MaineCare communities need private pay cash flow to maintain their operations. They simply do not get paid enough to reasonably function on state money alone. For this reason, if you medically qualify for assisted living services and have some assets, it is very wise to spend down your assets in a facility that has MaineCare beds.

When your funds are depleted, you will then access MaineCare from within the community. The social worker or admissions counselor will help you. We see this as not only a smart, win-win situation, but also as being a good citizen who is helping to keep our important MaineCare communities afloat.

Nursing Homes: Now called Long-term Care Facilities, they provide convalescent or custodial care under a physician’s orders. The criteria for needing long-term care is usually being wheelchair bound and unable to transfer from bed to chair without the help of two or more people.

These Private Nonmedical Institutions (PNMI) are residential communities with MaineCare beds:

• Winship Green (443-9772) A long-term care convalescent care community.
• The Plant Home (443-2244) also has subsidized beds but is not a MaineCare facility. It provides assistance from an endowment with preference to Bath residents.

• Avita of Brunswick (729-6222) requires a minimum two-years private pay, then MaineCare.
• Coastal Shores (725-5801) is the former Skolfield House.
• Dionne Commons (725-4379)
• Horizons (725-7495) is the former Amenity Manor.
• Mere Point Nursing Home (373-3646)

• Quarry Hill (921-6100)
• Merry Gardens (973-3571) is a state subsidized Affordable Assisted Living Facility, but not through MaineCare; there are co-pays for the housing and care.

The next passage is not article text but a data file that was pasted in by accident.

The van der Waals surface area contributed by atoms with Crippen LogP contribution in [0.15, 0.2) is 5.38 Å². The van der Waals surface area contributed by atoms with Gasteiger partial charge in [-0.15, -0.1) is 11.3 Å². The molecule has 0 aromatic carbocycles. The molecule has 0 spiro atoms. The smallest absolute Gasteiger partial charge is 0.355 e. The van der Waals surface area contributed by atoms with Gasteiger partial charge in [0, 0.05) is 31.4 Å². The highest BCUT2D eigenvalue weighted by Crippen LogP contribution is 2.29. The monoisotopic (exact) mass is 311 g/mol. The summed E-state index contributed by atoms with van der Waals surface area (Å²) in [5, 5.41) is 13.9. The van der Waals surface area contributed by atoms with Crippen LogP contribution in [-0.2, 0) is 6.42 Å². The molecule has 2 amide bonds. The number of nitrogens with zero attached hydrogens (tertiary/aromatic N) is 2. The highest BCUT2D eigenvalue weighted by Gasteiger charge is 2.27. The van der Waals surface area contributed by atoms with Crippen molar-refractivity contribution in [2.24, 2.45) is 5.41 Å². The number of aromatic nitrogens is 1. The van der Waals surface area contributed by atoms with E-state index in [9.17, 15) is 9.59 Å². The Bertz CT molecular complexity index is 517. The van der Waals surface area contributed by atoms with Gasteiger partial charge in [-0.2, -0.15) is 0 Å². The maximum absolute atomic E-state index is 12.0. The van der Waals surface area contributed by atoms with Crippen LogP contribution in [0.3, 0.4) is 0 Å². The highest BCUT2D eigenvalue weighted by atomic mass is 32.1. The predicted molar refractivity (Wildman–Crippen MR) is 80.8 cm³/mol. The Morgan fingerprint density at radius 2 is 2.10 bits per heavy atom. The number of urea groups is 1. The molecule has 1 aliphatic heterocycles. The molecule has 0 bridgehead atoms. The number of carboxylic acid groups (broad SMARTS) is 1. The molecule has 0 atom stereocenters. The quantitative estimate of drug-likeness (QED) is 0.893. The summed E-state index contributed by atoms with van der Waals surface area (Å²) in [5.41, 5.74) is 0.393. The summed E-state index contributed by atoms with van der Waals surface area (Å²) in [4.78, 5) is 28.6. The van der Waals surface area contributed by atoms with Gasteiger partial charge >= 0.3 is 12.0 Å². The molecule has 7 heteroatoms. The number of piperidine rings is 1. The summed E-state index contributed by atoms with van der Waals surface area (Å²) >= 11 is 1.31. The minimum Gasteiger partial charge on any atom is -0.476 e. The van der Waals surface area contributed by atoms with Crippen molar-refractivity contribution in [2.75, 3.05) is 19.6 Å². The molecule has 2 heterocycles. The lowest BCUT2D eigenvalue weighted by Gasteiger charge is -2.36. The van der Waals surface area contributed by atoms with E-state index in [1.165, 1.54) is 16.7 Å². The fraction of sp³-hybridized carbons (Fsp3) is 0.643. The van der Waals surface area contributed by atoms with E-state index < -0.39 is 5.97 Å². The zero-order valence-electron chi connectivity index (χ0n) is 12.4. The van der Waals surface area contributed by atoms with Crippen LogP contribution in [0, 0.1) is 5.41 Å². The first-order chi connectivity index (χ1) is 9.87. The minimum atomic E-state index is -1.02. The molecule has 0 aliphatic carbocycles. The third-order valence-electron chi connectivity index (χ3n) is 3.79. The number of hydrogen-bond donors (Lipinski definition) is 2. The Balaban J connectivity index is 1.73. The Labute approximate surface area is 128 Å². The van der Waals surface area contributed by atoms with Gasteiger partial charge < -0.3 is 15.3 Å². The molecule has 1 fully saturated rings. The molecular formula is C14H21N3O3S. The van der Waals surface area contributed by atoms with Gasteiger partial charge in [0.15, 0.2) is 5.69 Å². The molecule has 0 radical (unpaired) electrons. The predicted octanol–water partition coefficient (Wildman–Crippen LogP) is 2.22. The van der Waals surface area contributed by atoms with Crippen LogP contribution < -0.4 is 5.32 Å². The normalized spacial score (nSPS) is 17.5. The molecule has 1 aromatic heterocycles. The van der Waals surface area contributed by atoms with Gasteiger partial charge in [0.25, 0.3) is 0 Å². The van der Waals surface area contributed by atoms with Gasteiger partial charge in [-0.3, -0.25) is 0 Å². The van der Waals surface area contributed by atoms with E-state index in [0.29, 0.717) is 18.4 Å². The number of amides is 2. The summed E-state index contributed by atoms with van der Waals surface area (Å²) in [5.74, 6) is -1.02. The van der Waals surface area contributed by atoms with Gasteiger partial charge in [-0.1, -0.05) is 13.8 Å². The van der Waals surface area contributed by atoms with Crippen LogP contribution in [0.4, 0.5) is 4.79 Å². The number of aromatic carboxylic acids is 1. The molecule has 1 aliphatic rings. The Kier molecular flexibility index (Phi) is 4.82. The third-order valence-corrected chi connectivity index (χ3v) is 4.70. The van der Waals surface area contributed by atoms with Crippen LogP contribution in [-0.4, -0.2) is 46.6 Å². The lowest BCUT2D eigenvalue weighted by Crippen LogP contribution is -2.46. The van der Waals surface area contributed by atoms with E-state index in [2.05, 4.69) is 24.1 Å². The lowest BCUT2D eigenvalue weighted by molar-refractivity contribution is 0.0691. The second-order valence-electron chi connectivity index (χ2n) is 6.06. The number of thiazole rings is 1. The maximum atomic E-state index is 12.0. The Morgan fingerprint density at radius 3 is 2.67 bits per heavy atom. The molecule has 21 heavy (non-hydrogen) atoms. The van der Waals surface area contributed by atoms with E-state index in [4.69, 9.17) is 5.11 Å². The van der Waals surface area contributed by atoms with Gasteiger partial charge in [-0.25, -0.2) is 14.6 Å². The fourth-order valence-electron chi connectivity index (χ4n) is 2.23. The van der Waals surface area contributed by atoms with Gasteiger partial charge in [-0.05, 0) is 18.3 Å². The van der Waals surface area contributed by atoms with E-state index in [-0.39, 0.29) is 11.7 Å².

• Hawthorne House (865-4782)
• Freeport House (865-3500)

Lincoln County
• Elder Care Network of Lincoln County is a consortium of small assisted living Lincoln County communities in Damariscotta, Edgecomb, Wiscasset, Round Pond, Waldoboro, Jefferson and Boothbay that have MaineCare beds. This is an excellent community of smaller residential care homes. They do not accept more than middle stage memory loss. Private pay is $4,500/month.
• Riverside Memory Care (563-4200) is part of Chase Point Assisted Living. The memory care section accepts MaineCare, the assisted living section does not. They are both part of the Miles Hospital campus.

• The Lamp Memory Care Center (353-4318) has 38 beds and accepts all levels of memory loss residents.

• Richmond Eldercare (737-8911) has 16 beds and accepts memory loss residents as long as they don’t wander, and has assisted living. Private pay is $121 per day.

Further information:
• The website can search all assisted living communities in Maine:
• Spectrum Generations Coastal Community Center in Damariscotta: 563-1363
• Spectrum Generations and People Plus Center in Brunswick: 729-0757
• Maine Health Care Organization:

Every day we have conversations with seniors trying to sort out “What’s next.” We hope this article assists you in finding the right avenue for counseling regarding MaineCare. So please … plan ahead!